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Weekly Media Round up

February 11, 2016 at 3:50 PM

TV3 reporter Kim Vinnell was groped, claims boyfriend:

The boyfriend of a TV3 reporter who was interrupted during a live TV cross claims she was groped during the incident.

Kim Vinnell was reporting from Auckland music festival Laneway for TV3's current affairs show Story when she was interrupted by a pair of music fans.

One used an expletive-laden phrase, abbreviated to "FHRITP", that took off on social media last year and the segment was cut short.



Anti-violence group's funds dry up:

A flagship anti-violence initiative that counts the Prime Minister as an ambassador is without funding for the coming year after Government support dried up.

White Ribbon Day is held annually on November 25 and is one the highest-profile campaigns to reduce the country's high rate of violence against women.

The White Ribbon campaign was originally run by the Families Commission - now called Superu - but in 2014 the White Ribbon Trust was set-up to operate independently.



Australia: One in three using homeless services are fleeing domestic violence, study reveals:

More than a third of adults seeking assistance from homeless services say they are fleeing domestic violence, a study by the Australian Institute of Health and Welfare has shown, but experts say the real figure could be much higher.



Australian rape trio part of hyper-masculine bodybuilding subculture:

Three Australian men avoided trial for raping a 17 year old backpacker in Croatia by paying $30,000 to the victim. The fury over that outcome has inadvertently shone a light on the strange and hyper-masculine subculture of amateur bodybuilding – of which Djohan, 23, Ashwin Kumar, 23, and Waleed Latif, 21, are all members.



Violence disclosure scheme praised:

A scheme that gives insight into a partner's abusive history has been lauded as "invaluable". 

The new Family Violence Information Disclosure Scheme allows police to disclose a partner or potential partner's history of violence upon request and allows police to release information if they believe someone is at risk from their partner.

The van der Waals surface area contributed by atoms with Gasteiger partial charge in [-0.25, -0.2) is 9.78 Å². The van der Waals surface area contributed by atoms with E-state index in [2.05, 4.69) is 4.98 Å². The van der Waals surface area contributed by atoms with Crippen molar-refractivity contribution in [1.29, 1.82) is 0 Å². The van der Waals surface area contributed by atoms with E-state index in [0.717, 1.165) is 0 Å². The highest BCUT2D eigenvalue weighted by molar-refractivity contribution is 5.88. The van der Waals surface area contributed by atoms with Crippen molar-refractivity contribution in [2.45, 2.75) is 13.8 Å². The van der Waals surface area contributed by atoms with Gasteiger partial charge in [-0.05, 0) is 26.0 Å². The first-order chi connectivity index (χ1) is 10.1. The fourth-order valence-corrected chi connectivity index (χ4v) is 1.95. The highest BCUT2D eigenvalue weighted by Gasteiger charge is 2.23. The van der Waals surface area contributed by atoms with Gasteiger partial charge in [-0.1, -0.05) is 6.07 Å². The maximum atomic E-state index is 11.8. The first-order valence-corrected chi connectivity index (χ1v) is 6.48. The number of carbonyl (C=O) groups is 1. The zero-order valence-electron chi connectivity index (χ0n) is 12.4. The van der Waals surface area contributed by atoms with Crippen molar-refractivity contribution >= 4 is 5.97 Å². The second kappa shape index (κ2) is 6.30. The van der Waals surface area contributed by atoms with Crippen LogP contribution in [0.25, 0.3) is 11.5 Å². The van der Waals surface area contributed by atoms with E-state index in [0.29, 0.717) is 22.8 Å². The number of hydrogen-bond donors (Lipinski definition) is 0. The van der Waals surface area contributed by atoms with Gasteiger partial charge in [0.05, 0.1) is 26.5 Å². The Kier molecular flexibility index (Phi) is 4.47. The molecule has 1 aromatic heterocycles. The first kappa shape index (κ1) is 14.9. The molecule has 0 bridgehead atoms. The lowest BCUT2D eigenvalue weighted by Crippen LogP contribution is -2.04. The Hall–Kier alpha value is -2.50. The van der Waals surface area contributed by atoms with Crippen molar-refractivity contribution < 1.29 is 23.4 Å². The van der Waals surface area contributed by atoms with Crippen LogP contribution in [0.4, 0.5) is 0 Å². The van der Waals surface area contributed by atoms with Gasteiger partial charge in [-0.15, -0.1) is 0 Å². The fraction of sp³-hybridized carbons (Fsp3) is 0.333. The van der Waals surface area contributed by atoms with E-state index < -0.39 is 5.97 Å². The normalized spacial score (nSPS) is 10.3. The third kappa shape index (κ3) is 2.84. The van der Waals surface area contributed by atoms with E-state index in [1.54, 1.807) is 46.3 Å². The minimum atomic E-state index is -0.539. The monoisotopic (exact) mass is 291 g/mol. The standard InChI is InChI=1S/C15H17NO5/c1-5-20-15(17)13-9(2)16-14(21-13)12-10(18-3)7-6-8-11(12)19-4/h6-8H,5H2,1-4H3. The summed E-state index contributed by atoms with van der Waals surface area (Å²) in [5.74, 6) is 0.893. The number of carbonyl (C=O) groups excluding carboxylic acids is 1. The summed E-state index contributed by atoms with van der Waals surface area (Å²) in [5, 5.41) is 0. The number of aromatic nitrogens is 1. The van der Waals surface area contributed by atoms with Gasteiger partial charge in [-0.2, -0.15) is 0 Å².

Since its introduction in December last year, the scheme has been used 14 times nationally.



Prisons under pressure as rehabilitation drive falters:

Rates of criminal reoffending are growing, putting one of the Government's flagship targets in peril.

That target is referred to as "RR25" - an ambitious effort to reduce reoffending by 25 per cent by 2017. By February 2014, Corrections was over halfway to its goal.

Since that time, however, the reoffending rate has flattened off and, according to a briefing to incoming Corrections minister Judith Collins released last week, has been increasing slowly since mid 2014.



Family First reignites smacking debate:

Family First has reignited its calls for the anti-smacking law to be changed to allow light smacking, saying child abuse and welfare statistics show no improvement since the law was passed in 2007.

Family First has released a report on the impact of the anti-smacking law, including analysis of changes in statistics in areas such as child abuse, neglect and behavioural problems since 2007.


Together, we can turn the tide on family violence:

The home should be a safe place, but by many measures New Zealand's rate of family violence remains horrifically and persistently high.

We have the highest reported rate of intimate partner violence in the developed world and the fifth highest reported rate of child abuse.








Category: News Media